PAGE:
Having just read two Lou Gehrig biographies, I was struck by the similaritiesbetween him and Grady Sizemore (One Sizemore Fits All, May 14). Both lefthandedhitters were 6'2" and had been football players. Sizemore is a man of fewwords, driven by a desire to please and uncomfortable with attention—just likethe Iron Horse.
Randall Schau, Portage, Mich.
O.K., let me getthis straight: Indians general manager Mark Shapiro is saying "one of thegreatest players of our generation" is a guy who has never hit 30 homeruns, never driven in 90 runs, never had 200 hits, never hit .300, never had 25steals and is currently batting around .250? Why, because Sizemore is humbleand nice? Give me a break, and while you're at it, give me Alex Rodriguez,Derek Jeter, Barry Bonds and Alfonso Soriano, among others too numerous tomention.
Michael Marro, Cumming, Ga.
The only people in Red Sox Nation who wanted Rogers Clemens back were theowners and maybe the general manager (PLAYERS, May 14). I have asked a lot offans around here, and we seem united in the belief that George Steinbrennerwill pay the 44-year-old Clemens more than a million dollars per start, and allthe Yankees owner will get in return is a 4--5 record and a seat in front ofthe television in October.
Bruce McPhee, West Yarmouth, Mass.
Ryan Doumit calls the Brewers' Prince Fielder "bush league" (PLAYERS,May 14) for pumping his fist at the Pirates dugout. But look at what led up toit. After being thrown at for no reason, Fielder decided not to charge themound. Instead he went 3 for 4 with two home runs and scored the winning runoff the pitcher who threw at him. The raw emotion Fielder showed after scoringproves that revenge is best served cold—actually, maybe in this case it wasstill a little warm.
Jaaren Riebe, Prairie du Chien, Wis.
Jack McCallum's story that previewed the NBA conference semifinals (The ChampIs Here, May 14) had a chart that rated the pace at which the teams play. It'sinteresting to note that in each series—Spurs against the Suns, Jazz againstthe Warriors, Pistons against the Bulls and Cavs against the Nets—the slowerteam ended up winning.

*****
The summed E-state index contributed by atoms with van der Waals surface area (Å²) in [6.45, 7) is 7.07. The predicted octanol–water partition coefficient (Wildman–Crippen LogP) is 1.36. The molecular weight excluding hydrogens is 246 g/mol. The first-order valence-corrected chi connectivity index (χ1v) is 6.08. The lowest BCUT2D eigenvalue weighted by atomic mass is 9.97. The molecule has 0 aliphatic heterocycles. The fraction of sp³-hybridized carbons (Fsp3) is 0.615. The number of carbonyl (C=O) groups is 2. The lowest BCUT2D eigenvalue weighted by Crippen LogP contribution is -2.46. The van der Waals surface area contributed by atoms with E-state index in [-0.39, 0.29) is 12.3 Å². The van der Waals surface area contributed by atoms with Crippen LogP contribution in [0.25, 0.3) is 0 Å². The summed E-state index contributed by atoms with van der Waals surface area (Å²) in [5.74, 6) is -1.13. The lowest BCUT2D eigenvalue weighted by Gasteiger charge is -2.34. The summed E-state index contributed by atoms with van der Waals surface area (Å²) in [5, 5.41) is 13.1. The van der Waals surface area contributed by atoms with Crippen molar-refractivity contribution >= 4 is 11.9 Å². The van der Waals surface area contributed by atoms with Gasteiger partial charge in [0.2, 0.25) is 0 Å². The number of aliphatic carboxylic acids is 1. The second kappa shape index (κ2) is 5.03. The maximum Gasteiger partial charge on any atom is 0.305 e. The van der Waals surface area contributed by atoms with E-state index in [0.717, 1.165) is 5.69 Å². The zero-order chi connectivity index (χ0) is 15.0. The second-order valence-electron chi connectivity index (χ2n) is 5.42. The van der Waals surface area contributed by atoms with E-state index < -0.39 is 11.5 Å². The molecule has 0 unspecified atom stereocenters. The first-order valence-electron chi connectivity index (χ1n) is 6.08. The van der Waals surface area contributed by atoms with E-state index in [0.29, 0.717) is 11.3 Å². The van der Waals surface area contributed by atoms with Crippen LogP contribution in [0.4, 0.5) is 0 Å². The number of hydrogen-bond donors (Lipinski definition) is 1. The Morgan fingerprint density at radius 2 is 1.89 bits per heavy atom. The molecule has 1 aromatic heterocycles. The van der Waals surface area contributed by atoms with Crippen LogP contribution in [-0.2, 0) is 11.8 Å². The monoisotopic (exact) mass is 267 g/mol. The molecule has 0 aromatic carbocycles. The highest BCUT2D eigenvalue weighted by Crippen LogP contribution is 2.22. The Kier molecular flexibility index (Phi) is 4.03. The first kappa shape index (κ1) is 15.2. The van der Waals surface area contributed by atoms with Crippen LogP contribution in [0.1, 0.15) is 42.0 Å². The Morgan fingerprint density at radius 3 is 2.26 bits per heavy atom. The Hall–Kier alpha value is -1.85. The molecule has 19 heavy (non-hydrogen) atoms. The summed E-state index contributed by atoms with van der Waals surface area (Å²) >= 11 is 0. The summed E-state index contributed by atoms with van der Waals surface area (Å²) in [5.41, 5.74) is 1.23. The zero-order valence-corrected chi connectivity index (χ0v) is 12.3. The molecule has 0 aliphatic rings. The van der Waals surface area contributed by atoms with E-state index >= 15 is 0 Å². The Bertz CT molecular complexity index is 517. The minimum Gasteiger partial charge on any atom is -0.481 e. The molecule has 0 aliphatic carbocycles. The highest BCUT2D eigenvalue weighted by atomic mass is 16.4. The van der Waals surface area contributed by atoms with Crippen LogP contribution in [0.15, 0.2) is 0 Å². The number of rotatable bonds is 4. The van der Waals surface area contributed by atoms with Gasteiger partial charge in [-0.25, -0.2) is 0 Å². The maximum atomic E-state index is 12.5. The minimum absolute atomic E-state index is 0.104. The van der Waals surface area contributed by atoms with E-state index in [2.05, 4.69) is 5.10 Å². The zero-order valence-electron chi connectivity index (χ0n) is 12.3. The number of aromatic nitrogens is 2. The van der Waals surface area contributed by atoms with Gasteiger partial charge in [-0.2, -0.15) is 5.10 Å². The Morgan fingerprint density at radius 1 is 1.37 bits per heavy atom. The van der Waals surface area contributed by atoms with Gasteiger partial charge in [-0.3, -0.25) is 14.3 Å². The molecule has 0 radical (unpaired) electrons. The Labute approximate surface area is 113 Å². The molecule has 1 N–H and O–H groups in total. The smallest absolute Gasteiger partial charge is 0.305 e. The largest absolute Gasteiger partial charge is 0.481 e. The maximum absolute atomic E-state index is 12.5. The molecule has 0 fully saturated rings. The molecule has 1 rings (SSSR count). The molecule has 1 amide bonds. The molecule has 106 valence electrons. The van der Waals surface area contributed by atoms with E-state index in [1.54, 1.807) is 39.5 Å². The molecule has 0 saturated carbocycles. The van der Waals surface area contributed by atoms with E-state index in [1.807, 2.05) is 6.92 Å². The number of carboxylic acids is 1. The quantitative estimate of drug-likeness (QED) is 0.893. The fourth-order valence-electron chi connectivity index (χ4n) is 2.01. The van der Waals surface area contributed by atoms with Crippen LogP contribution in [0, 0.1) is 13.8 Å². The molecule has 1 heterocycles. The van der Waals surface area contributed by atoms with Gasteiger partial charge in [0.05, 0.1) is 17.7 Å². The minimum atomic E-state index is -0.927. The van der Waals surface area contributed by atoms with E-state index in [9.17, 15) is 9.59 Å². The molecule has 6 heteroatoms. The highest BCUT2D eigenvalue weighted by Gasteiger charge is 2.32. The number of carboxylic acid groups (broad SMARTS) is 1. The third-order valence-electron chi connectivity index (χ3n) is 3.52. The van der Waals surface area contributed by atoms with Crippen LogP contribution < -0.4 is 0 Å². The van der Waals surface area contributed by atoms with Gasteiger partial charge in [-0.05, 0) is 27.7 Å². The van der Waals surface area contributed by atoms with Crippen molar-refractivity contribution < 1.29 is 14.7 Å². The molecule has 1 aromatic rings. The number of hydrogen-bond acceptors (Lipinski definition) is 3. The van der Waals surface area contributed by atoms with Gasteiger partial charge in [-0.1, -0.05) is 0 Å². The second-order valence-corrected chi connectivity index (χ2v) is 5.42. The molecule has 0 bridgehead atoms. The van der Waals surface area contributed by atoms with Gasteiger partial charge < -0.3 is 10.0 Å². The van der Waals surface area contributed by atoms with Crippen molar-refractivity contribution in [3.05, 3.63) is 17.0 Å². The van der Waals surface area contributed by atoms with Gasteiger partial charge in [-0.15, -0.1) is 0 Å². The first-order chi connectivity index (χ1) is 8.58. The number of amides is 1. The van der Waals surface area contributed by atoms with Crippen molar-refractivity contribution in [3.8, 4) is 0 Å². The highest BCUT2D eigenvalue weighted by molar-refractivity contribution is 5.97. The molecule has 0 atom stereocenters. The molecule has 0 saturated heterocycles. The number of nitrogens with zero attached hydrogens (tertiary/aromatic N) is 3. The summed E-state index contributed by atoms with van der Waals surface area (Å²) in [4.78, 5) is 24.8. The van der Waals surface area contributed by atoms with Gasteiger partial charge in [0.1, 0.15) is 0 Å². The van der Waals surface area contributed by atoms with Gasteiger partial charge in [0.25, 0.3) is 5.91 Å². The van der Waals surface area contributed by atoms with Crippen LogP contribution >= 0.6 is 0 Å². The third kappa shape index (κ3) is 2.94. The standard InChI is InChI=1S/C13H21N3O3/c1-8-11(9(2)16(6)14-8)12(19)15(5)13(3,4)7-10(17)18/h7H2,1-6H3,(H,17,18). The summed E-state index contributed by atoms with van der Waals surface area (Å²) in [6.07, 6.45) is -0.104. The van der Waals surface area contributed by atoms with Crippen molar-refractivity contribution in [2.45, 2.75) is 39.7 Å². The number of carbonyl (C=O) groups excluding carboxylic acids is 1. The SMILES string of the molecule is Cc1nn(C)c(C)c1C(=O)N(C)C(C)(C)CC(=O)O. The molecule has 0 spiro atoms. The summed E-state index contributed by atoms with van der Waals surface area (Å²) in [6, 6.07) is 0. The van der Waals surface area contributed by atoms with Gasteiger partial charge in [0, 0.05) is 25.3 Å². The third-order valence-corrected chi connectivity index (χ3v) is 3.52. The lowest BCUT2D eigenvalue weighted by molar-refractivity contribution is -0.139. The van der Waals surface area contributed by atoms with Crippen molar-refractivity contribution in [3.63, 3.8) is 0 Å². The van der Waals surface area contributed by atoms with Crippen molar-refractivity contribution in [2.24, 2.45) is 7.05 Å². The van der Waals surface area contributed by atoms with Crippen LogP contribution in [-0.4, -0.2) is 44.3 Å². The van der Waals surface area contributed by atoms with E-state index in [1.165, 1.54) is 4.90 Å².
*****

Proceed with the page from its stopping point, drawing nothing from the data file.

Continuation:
Gregory Maltzman, New York City
You write thatPhoenix and San Antonio "have more heart than the Duds from Big D."Don't forget that last year the Mavericks beat both the Suns and the Spurs toreach the NBA Finals.
Robert Nussbaum, Plano, Texas
Floyd Mayweather Jr. is an extremely talented fighter. But if he wants peopleto continue to pay big money to see him in the ring (Failure to Launch, May14), he needs to take a lesson from recently deceased champion Diego Corrales.Corrales risked everything in the ring, and true fight fans loved him for it.Mayweather risks nothing. True champions love the fans as much as the fans lovethem. Corrales understood that, and hopefully Mayweather will too someday.
Ryan Quinn, Greensburg, Pa.
Sox and theCity
As a die-hard White Sox fan I was disappointed to see an error in your item oninterleague play in Chicago in The Week Ahead (PLAYERS, May 21). Your numberswere right—12 series wins to six and an overall 29--25 lead in games headinginto this season's matchups. But it's the White Sox who have the solid edgeover the minor league team from the North Side. Almost as sweet as our '05World Series title is a near century of futility for the Cubs.
Chris Rak, Citrus Heights, Calif.
EDITOR'S NOTE: SIregrets the error.
Mia Farrow andDarfur
Thank you for your inspirational column on China and its ties to the genocidein Darfur, and for the story of Mia Farrow's efforts to pressure China to act(LIFE OF REILLY, May 14). You have motivated me to contact seven prominentOlympic sponsors and voice my concern and encouragement to address thecrisis.
Scott Walter, Raleigh
Please show us the Chinese character tattoo, which translates as "China,please," that Dream for Darfur may encourage athletes to wear at the 2008Beijing Olympics. If you do, I am sure that every bodybuilder in the countrywill be wearing one in no time. These guys love tattoos, and one with socialsignificance would go over big. I for one will post it on the notice board atmy gym.
Patricia V. Davis, San Anselmo, Calif.
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